Make sure you’re up for the trek – at almost 17km and 700m in elevation – it is not an easy walk in the park.
Red Rock Canyon Trail
More of a walk than a hike, this very popular spot for good reason. The loop is less than 1km (although currently the bridge is closed and is an in-and-out hike). Go early to avoid the big crowds and enjoy the dramatic red rock against a bluebird sky.
Upper Bertha Falls and Bertha Lake Trail
Not every hike needs to take a full day to be beautiful and memorable. Bertha Falls offers beginners the chance to stretch their legs and enjoy Waterton scenery without long trails or mountainside traverses. Though at times it is a steep climb, the 10.4 km (round trip) is worth it. The trailhead leaves from town, on the west side of the townsite campground on Evergreen Ave, making access super easy. This hike is one of our favourite things to do in Waterton, providing beautiful views that we never tire of.
One-third of the Waterton ‘Triple Crown’ (along with Crypt Lake and the currently closed Akamina Ridge) the Carthew-Alderson Trail is a point to point hike featuring both Carthew Summit and Alderson Lakes. At 20.1km with an elevation gain of 650m, it might not be a hike to undertake at the start of the season! Note that currently this hike can only be done in reverse, from the town to Carthew Ridge and back.
Devastated by the 2017 Kenow fire that ravaged the area, this short and steep hike just recently reopened and is worth the incline. The trailhead is located at the parking area across from the Prince of Wales turn off. The hike is only 2.8km and offers breathtaking views of all of Waterton below.
For more hikes in Waterton, click here.
For those who prefer to take things a little easier, there are plenty of trails around the Waterton townsite offering relaxed trails and great scenery without all those hours of walking.
On (or in!) the Water
As notable as its mountains, Waterton is also known for its lakes. The park’s jewels are the string of Waterton Lakes (Lower, Mid and Upper), which extend across the border into the U.S. However, nearby Cameron Lake is worth the drive as well when it is reopened (the area has been closed off since the Kenow fire).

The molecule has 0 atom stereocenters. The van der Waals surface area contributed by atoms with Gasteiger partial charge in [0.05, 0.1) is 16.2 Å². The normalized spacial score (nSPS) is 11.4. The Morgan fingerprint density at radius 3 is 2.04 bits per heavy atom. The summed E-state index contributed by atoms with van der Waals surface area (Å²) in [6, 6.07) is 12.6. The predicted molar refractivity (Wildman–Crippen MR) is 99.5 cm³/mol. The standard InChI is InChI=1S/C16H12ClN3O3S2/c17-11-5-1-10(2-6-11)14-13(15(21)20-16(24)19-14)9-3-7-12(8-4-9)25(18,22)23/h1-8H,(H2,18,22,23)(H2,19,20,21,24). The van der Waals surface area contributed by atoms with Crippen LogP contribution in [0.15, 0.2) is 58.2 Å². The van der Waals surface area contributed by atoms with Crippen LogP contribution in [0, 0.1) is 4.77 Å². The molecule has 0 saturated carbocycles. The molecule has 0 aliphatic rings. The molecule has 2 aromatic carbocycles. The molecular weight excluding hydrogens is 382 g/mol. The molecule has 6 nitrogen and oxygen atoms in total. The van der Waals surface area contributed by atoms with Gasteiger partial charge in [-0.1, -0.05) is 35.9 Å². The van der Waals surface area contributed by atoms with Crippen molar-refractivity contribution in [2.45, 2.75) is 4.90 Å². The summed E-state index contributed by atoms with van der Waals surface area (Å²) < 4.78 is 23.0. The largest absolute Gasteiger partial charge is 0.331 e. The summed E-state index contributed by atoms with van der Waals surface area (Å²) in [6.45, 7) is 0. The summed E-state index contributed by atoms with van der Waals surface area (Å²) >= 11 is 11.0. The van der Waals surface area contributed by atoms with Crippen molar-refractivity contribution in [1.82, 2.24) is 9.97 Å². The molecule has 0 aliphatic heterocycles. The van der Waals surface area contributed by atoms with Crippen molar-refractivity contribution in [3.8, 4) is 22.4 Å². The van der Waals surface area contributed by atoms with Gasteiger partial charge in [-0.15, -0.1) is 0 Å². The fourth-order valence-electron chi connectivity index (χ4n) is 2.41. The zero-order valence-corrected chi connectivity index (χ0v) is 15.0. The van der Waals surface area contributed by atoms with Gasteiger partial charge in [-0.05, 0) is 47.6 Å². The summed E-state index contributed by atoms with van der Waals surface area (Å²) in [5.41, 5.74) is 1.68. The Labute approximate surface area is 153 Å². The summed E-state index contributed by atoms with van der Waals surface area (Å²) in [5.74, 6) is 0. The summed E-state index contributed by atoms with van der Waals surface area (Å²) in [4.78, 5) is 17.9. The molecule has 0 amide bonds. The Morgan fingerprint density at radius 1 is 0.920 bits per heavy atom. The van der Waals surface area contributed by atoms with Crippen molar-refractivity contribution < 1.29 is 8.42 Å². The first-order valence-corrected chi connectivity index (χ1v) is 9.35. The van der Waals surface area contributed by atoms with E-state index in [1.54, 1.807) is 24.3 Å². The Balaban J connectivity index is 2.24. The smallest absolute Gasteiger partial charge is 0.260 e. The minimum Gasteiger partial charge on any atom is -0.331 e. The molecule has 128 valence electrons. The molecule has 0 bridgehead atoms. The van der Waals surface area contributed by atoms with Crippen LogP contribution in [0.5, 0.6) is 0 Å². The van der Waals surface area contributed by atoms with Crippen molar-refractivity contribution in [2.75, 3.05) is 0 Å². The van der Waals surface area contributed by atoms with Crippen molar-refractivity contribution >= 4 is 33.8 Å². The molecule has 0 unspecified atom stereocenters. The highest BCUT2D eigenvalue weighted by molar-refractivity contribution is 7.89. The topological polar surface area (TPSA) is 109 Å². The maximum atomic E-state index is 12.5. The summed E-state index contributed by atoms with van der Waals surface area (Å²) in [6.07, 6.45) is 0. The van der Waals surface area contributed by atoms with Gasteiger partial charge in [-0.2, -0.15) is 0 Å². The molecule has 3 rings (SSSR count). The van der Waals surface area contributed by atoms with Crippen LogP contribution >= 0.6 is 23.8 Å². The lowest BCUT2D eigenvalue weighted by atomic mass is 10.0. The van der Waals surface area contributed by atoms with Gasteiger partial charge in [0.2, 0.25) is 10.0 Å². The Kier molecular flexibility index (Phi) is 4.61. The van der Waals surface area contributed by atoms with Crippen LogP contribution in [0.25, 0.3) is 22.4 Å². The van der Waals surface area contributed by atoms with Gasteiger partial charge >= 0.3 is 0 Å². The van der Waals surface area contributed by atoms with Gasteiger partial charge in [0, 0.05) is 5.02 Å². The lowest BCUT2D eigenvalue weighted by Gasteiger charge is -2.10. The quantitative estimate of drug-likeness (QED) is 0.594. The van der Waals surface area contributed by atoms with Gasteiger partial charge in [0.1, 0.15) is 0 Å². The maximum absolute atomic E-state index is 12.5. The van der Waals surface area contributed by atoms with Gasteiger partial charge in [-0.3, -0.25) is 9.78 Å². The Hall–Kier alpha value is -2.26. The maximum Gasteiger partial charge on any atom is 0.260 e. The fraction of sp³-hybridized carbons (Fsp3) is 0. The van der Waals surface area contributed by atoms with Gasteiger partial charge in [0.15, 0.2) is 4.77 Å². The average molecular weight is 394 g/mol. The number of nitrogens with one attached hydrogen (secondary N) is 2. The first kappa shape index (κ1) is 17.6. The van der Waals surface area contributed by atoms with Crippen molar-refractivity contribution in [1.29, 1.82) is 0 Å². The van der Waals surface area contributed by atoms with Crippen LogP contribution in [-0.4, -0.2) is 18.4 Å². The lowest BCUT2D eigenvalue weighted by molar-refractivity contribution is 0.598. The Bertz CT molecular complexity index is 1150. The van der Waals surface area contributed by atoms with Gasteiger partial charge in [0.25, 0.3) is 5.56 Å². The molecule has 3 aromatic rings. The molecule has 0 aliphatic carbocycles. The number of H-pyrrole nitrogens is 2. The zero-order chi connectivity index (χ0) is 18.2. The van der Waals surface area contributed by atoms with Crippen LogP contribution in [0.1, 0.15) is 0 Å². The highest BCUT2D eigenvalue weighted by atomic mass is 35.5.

The views from the lakeshore often compete with those from the tops of the mountains, so bringing along your own canoe or paddleboard is recommended.
For those who don’t have their own, or prefer not to pack it on their trek, Blakiston & Co. offers rentals for a variety of self-propelled aquatic vehicles, including stand-up paddleboards, canoes, and single and tandem kayaks.
If you prefer your water activity to include less rowing and more viewing, consider taking one of the ferry tours on Waterton Lakes.
With the infamous chinooks charging down the slopes of the Rockies, the Waterton Lakes are a great place to put in your sailboat. However, because the winds can change in a moment, and the lake is cold, it is important that sailors come prepared for a tumble into the lake by wearing a thick wetsuit, or even a dry suit.
Despite the frigid water, the Waterton Lakes are still a popular spot to scuba dive. There’s plenty to see down there, but one of the main attractions remains the old Emerald Bay Shipwreck – ‘Gertrude.’ She’s an old sternwheeler wreck that’s been moored at the bottom of Emerald Bay for nearly 100 years.
Just remember, Waterton Lakes, and all lakes in the park are cold (and we mean take-your-breath-away cold – even in August) so come prepared if you plan to spend any time out on (or in) the water.
Of course, you can just peddle around Waterton under your own steam, but also consider an e-bike. Using an electronic bike gives you the ability to see more without wearing yourself out. E-bikes are available at Blakiston & Co. Adventure Rentals as well as Pat’s Waterton.
While the first few cycling destinations below don’t require e-bikes, cruising easily in the open air will allow you more time to take in all the gorgeous sights.
Red Rock Canyon via Red Rock Parkway
This popular 36km return trip from the townsite is a stunning ride. You can begin in the Waterton townsite. It’s a relatively easy ride with a few spots of elevation. But the views make it all worth the effort, especially when the flowers are in full bloom.
Cameron Lake via Akamina Parkway
A 32km round trip from the Waterton townsite will give you a workout and reward those cyclists with amazing views back of Waterton. Note that this popular route is currently closed for 2020 (check back for 2021)!
Kootenai Brown Trail